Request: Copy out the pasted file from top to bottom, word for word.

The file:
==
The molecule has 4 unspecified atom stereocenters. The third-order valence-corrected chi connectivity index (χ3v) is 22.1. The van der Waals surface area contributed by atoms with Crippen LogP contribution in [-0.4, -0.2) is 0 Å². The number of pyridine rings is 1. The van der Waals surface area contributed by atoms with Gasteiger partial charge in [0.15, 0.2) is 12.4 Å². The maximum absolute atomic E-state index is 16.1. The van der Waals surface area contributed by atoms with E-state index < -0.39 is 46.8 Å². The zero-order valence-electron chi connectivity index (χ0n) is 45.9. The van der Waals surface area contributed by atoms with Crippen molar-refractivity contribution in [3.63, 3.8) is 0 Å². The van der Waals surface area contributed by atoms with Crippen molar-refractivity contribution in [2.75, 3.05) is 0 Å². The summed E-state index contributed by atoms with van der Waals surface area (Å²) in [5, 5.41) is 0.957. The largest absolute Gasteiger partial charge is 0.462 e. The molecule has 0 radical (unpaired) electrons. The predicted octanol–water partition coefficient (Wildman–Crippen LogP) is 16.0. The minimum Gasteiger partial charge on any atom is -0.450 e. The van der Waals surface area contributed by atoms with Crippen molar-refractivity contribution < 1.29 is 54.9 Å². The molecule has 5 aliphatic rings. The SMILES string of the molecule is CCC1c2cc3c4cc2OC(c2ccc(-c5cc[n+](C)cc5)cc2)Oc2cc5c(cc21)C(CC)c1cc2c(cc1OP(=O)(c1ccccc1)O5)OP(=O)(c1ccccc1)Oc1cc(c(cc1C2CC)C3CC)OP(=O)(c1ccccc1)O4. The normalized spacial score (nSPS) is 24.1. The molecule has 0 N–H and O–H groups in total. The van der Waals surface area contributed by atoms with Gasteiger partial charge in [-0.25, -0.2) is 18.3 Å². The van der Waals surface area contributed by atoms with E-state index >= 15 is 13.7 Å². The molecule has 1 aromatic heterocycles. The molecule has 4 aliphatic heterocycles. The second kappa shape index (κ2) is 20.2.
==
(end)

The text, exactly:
The molecule has 4 unspecified atom stereocenters. The third-order valence-corrected chi connectivity index (χ3v) is 22.1. The van der Waals surface area contributed by atoms with Crippen LogP contribution in [-0.4, -0.2) is 0 Å². The number of pyridine rings is 1. The van der Waals surface area contributed by atoms with Gasteiger partial charge in [0.15, 0.2) is 12.4 Å². The maximum absolute atomic E-state index is 16.1. The van der Waals surface area contributed by atoms with E-state index < -0.39 is 46.8 Å². The zero-order valence-electron chi connectivity index (χ0n) is 45.9. The van der Waals surface area contributed by atoms with Crippen molar-refractivity contribution in [3.63, 3.8) is 0 Å². The van der Waals surface area contributed by atoms with Crippen molar-refractivity contribution in [2.75, 3.05) is 0 Å². The summed E-state index contributed by atoms with van der Waals surface area (Å²) in [5, 5.41) is 0.957. The largest absolute Gasteiger partial charge is 0.462 e. The molecule has 0 radical (unpaired) electrons. The predicted octanol–water partition coefficient (Wildman–Crippen LogP) is 16.0. The minimum Gasteiger partial charge on any atom is -0.450 e. The van der Waals surface area contributed by atoms with Crippen molar-refractivity contribution < 1.29 is 54.9 Å². The molecule has 5 aliphatic rings. The SMILES string of the molecule is CCC1c2cc3c4cc2OC(c2ccc(-c5cc[n+](C)cc5)cc2)Oc2cc5c(cc21)C(CC)c1cc2c(cc1OP(=O)(c1ccccc1)O5)OP(=O)(c1ccccc1)Oc1cc(c(cc1C2CC)C3CC)OP(=O)(c1ccccc1)O4. The normalized spacial score (nSPS) is 24.1. The molecule has 0 N–H and O–H groups in total. The van der Waals surface area contributed by atoms with Gasteiger partial charge in [-0.25, -0.2) is 18.3 Å². The van der Waals surface area contributed by atoms with E-state index >= 15 is 13.7 Å². The molecule has 1 aromatic heterocycles. The molecule has 4 aliphatic heterocycles. The second kappa shape index (κ2) is 20.2.